I am trying to figure out how exactly arithmetic bit-shift operators work in C, and how it will affect signed 32 bit integers.

To make things simple, lets say we work within one byte (8 bits):

```
x = 1101.0101
MSB[ 1101.0101 ]LSB
```

Reading other posts on Stack & some websites, I found that:
**<<** will shift toward MSB(to the left, in my case ), and fill "empty" LSB bits with 0s

and >> will shift toward LSB (to the right, in my case), and fill "empty" bits with MS bit

so, `x = x << 7`

will result in moving LSB to MSB, and setting everything to 0s

```
1000.0000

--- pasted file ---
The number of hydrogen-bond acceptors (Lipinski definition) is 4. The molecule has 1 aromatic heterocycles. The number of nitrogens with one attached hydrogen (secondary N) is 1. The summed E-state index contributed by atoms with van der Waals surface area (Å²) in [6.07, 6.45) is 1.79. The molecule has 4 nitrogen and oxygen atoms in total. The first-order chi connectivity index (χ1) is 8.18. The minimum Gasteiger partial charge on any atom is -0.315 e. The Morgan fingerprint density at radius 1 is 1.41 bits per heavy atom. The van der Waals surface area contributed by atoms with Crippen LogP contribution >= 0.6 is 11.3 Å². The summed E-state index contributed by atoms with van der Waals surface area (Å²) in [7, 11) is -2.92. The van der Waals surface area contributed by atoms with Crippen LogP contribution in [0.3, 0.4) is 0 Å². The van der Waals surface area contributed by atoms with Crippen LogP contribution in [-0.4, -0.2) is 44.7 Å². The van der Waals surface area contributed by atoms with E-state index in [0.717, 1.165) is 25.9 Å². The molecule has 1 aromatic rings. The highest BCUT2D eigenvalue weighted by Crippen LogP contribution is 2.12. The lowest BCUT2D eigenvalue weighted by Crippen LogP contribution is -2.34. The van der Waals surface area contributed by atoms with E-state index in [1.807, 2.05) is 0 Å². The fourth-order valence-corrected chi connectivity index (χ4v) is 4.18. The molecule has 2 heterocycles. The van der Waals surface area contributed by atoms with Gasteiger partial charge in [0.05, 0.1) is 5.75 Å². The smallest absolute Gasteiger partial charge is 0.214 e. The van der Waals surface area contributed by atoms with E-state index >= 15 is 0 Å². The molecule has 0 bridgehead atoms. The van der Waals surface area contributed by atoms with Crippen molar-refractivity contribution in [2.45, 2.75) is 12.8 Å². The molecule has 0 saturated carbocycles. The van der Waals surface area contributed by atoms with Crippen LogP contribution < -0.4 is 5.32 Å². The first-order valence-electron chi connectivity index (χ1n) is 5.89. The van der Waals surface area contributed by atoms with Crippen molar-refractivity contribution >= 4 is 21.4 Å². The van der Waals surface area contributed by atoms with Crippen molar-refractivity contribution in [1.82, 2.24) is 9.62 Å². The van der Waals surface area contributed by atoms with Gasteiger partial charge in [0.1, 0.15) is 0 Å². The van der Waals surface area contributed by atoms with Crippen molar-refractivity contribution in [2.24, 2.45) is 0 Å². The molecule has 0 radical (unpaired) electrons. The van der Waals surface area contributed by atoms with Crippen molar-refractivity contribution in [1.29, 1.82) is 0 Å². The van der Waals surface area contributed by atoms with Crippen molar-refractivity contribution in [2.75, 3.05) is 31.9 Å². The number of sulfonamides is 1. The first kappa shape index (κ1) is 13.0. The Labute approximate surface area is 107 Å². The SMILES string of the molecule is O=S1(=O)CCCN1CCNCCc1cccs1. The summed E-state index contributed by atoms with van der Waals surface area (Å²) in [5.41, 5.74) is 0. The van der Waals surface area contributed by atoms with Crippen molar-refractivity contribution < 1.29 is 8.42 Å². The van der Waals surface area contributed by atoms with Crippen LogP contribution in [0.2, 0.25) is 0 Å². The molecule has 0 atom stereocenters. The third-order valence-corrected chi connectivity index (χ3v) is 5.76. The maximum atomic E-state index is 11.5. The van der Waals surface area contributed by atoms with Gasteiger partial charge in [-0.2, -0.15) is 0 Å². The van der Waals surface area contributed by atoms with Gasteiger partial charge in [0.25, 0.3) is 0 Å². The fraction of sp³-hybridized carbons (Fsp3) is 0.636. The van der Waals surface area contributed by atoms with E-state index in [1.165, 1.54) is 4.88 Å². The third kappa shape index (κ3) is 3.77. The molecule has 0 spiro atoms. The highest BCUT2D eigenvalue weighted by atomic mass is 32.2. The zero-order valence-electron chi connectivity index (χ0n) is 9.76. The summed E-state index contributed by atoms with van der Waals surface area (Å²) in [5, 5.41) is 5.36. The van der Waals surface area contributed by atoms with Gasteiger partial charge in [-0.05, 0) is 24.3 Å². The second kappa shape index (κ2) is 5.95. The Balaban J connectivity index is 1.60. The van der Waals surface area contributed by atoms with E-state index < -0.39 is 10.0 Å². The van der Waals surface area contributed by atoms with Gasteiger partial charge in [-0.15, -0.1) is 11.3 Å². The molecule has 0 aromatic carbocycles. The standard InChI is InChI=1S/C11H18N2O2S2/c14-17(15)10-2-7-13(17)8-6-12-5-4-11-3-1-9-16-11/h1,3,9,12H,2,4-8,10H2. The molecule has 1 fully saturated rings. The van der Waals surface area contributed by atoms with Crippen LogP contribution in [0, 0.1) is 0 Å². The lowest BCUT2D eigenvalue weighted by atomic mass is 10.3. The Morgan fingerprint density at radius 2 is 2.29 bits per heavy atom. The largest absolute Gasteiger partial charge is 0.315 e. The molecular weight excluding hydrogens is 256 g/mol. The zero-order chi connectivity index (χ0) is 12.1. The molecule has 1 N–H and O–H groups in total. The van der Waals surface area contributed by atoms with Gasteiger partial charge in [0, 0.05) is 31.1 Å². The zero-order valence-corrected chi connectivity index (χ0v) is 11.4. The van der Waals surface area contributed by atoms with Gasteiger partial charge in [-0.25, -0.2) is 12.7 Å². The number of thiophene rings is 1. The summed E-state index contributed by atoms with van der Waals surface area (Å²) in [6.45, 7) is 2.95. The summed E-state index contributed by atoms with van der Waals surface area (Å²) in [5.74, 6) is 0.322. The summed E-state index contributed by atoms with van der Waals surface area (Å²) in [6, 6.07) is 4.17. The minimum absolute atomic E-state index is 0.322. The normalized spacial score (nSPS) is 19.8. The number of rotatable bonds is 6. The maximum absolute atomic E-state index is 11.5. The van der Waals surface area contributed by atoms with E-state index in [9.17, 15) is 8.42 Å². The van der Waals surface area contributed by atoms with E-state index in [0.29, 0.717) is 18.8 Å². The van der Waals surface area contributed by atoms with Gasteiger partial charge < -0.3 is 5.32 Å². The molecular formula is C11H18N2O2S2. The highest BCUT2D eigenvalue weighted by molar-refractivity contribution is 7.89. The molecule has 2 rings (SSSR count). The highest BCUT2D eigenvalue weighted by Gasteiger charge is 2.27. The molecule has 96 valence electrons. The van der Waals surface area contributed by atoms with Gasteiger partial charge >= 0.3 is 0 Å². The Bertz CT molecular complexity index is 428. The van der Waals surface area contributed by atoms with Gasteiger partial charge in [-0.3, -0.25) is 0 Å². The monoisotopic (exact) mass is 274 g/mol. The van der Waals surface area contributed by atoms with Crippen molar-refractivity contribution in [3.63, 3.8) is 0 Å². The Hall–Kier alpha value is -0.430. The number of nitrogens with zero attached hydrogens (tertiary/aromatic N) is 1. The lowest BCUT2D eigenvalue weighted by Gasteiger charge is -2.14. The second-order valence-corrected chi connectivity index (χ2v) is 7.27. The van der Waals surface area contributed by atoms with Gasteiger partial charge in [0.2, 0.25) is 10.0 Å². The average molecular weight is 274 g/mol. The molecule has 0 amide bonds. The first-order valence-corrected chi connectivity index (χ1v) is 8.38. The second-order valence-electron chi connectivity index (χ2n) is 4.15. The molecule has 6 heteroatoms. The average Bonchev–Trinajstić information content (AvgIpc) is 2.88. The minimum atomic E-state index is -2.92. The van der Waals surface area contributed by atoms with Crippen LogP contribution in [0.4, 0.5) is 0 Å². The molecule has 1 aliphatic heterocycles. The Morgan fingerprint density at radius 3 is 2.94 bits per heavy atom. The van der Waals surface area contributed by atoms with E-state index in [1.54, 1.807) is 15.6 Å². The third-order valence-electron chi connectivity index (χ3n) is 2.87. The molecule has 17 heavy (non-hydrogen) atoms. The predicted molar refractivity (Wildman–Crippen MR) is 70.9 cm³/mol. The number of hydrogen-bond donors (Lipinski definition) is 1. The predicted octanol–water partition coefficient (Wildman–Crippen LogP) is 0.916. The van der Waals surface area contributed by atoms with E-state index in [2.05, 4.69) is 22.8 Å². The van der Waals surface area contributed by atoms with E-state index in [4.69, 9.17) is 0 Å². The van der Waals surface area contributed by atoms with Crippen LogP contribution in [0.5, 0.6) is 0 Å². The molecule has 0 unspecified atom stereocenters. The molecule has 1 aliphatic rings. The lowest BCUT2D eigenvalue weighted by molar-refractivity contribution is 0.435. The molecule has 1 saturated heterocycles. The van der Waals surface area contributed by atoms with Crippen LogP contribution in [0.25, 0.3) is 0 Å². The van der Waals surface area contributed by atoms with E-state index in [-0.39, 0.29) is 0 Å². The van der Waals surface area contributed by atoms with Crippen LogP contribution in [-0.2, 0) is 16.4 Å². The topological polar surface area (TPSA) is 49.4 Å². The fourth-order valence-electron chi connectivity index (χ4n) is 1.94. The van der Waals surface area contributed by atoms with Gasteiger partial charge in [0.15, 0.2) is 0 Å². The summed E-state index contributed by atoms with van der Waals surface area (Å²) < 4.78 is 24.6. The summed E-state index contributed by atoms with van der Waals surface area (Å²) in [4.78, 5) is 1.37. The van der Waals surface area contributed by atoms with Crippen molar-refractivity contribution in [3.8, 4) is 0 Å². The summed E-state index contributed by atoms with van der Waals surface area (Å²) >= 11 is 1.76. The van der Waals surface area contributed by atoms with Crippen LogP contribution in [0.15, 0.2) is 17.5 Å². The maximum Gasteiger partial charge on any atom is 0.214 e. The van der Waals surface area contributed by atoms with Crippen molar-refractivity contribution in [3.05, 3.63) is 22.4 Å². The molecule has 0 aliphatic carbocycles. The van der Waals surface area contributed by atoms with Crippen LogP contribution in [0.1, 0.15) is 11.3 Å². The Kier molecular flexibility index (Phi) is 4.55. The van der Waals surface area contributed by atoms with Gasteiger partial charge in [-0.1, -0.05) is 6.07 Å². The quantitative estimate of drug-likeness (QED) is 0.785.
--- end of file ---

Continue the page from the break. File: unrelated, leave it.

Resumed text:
```

Now, let's say I would >> 7, last result
This would result in `[0000.0010]`

? Am I right?

Thanks! Please, check if I was right about my assumptions about shift operators

**Edit:
I just test on my machine,**

```
int x = 1; //000000000......01
x = x << 31; //100000000......00
x = x >> 31; //111111111......11 (everything is filled with 1s !!!!!) - Why ?
```

your implementationsays so. Check the documentation: itmustdefine the behaviour of right shifting a negative value (or you do not have a C compiler). – pmg Oct 24 '10 at 20:02`2`

. If any multiplication overflows you haveUndefined Behaviour. – pmg Nov 22 '14 at 10:23